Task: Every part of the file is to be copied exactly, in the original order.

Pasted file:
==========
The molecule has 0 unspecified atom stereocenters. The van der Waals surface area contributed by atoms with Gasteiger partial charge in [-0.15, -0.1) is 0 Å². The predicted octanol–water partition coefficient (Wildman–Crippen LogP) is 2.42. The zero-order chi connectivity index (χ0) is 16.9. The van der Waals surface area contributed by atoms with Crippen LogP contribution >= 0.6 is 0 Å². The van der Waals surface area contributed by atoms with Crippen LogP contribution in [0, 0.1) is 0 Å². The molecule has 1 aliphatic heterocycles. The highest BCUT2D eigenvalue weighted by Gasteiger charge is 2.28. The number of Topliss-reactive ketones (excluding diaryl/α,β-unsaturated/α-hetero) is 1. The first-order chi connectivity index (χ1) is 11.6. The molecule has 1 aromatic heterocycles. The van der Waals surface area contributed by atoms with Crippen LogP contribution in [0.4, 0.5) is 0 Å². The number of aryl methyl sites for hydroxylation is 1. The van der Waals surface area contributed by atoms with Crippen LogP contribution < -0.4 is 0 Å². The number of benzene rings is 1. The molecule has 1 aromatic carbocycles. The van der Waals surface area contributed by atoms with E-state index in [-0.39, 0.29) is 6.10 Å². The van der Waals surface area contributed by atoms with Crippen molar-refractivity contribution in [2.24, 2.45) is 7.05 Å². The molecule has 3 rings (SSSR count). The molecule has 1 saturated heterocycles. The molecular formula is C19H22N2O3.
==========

The molecule has 0 unspecified atom stereocenters. The van der Waals surface area contributed by atoms with Gasteiger partial charge in [-0.15, -0.1) is 0 Å². The predicted octanol–water partition coefficient (Wildman–Crippen LogP) is 2.42. The zero-order chi connectivity index (χ0) is 16.9. The van der Waals surface area contributed by atoms with Crippen LogP contribution >= 0.6 is 0 Å². The van der Waals surface area contributed by atoms with Crippen LogP contribution in [0, 0.1) is 0 Å². The molecule has 1 aliphatic heterocycles. The highest BCUT2D eigenvalue weighted by Gasteiger charge is 2.28. The number of Topliss-reactive ketones (excluding diaryl/α,β-unsaturated/α-hetero) is 1. The first-order chi connectivity index (χ1) is 11.6. The molecule has 1 aromatic heterocycles. The van der Waals surface area contributed by atoms with Crippen LogP contribution in [0.4, 0.5) is 0 Å². The number of aryl methyl sites for hydroxylation is 1. The van der Waals surface area contributed by atoms with Crippen LogP contribution < -0.4 is 0 Å². The number of benzene rings is 1. The molecule has 1 aromatic carbocycles. The van der Waals surface area contributed by atoms with E-state index in [-0.39, 0.29) is 6.10 Å². The van der Waals surface area contributed by atoms with Crippen molar-refractivity contribution in [2.24, 2.45) is 7.05 Å². The molecule has 3 rings (SSSR count). The molecule has 1 saturated heterocycles. The molecular formula is C19H22N2O3.